The MoH continues to strengthen response measures, with support from WHO and partners. Priorities include coordinating the response, surveillance, contact tracing, laboratory capacity, infection prevention and control (IPC), clinical management of patients, vaccination, risk communication and community engagement, psychosocial support, safe and dignified burials (SDB), cross-border surveillance and preparedness activities in neighbouring provinces and countries. To support the MoH, WHO is working intensively with a wide range of multisectoral and multidisciplinary regional and global partners and stakeholders for EVD response, research and urgent preparedness, including in neighbouring countries.

For detailed information about the public health response actions by WHO and partners, see the latest situation reports published by the WHO Regional Office for Africa:

WHO risk assessment

This outbreak of EVD is affecting north-eastern provinces of the country, which border Uganda, Rwanda and South Sudan. Potential risk factors for transmission of EVD at the national and regional levels include: transportation links between the affected areas, the rest of the country, and neighbouring countries; the internal displacement of populations; and the displacement of Congolese refugees to neighbouring countries. The country is concurrently experiencing other epidemics (e.g. cholera, vaccine-derived poliomyelitis, malaria), and a long-term humanitarian crisis. Additionally, the security situation in North Kivu and Ituri at times limits the implementation of response activities. WHO’s risk assessment for the outbreak is currently very high at the national and regional levels; the global risk level remains low. WHO continues to advise against any restriction of travel to, and trade with, the Democratic Republic of the Congo based on currently available information.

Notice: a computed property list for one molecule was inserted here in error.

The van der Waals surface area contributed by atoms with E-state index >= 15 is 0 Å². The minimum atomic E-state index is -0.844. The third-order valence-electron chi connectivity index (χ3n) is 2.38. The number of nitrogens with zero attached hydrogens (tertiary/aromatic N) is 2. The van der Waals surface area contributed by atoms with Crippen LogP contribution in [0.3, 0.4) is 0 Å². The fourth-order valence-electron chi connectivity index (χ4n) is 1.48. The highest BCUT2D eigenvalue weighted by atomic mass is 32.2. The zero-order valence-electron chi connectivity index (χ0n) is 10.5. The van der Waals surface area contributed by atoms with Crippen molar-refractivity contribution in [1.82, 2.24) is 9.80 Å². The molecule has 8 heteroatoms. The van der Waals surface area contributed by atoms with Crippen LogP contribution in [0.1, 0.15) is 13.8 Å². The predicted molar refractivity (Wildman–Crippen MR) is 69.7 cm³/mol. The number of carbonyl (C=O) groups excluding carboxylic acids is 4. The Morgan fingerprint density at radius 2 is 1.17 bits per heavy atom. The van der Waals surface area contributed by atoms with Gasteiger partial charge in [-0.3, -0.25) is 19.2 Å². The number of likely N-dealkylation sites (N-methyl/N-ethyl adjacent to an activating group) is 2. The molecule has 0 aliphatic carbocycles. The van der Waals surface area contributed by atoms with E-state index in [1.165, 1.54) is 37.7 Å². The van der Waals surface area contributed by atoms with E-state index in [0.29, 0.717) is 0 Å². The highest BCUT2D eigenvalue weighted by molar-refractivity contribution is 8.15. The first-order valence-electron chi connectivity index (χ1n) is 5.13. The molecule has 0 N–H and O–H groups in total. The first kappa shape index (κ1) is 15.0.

As the risk of national and regional spread is very high, it is important for neighbouring provinces and countries to enhance surveillance and preparedness activities. The IHR Emergency Committee has advised that failing to intensify these preparedness and surveillance activities would lead to worsening conditions and further spread. WHO will continue to work with neighbouring countries and partners to ensure that health authorities are alerted and are operationally prepared to respond.

WHO advice

International traffic: WHO advises against any restriction of travel and trade to the Democratic Republic of the Congo based on the currently available information. There is currently no licensed vaccine to protect people from the Ebola virus. Therefore, any requirements for certificates of Ebola vaccination are not a reasonable basis for restricting movement across borders or the issuance of visas for passengers leaving the Democratic Republic of the Congo. WHO continues to closely monitor and, if necessary, verify travel and trade measures in relation to this event. Currently, no country has implemented travel measures that significantly interfere with international traffic to and from the Democratic Republic of the Congo. Travellers should seek medical advice before travel and should practice good hygiene.

For more information, see: